When you see a garbage truck, or a flatbed hauling lumber, or maybe even a school bus, what would you expect to fail? Electrical systems? Eh, not a bad start…major fleet production doesn’t endear itself to a lot of quality control. Engine issues? Depends on the abuse level. Suspension parts? Probable, but what do you have to do to really screw up the suspension of a medium-duty chassis? The answer is “a lot”. Most trucks of that size and caliber are built to be anvils, able to tolerate just about anything you can throw at them. Breaking down isn’t a good thing…fleet downtime isn’t what operators or manufacturers want. If trucks aren’t moving, money isn’t being made, and lots of downtime can turn operators into the arms of the opposition in half a second.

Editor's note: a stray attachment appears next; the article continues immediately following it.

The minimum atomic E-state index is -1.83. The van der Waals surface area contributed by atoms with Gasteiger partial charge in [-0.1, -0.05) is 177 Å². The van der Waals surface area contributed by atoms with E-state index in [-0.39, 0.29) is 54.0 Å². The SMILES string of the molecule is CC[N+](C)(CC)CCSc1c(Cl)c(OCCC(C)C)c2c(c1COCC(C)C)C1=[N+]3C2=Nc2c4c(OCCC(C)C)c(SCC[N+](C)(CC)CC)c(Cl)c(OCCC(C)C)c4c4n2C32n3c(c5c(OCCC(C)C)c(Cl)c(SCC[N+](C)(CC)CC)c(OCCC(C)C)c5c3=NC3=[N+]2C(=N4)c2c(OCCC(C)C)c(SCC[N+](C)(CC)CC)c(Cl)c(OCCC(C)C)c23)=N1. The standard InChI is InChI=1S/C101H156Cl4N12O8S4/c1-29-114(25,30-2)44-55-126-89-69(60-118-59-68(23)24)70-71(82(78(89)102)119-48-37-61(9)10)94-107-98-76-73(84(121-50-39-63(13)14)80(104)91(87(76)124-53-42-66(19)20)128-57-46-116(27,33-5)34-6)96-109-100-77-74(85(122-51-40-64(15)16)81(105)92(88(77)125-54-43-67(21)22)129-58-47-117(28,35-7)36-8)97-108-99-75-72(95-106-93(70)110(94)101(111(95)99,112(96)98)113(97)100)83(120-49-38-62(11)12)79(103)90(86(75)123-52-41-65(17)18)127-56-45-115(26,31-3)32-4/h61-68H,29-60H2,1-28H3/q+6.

Now, picture a bus. The bastion of brute force and dead-nuts reliability…think for a second about what is needed to actually snap the pinion shaft clean off. We’re talking about a straight-up break, one very loud snapping noise followed by zero movement forwards or backwards bad. I’ve only accomplished a feat like that once in a car, when I sheared off the teeth of the ring gear of a Chrysler that had been the victim of burnouts and dirt-to-asphalt hard launches. I can’t begin to imagine what it took to actually snap the pinion shaft of this bus, but that wasn’t the only carnage that Mark, the Bus Grease Monkey, had to repair. That whole chunk had to come down and be replaced, and that was just the start of the fun!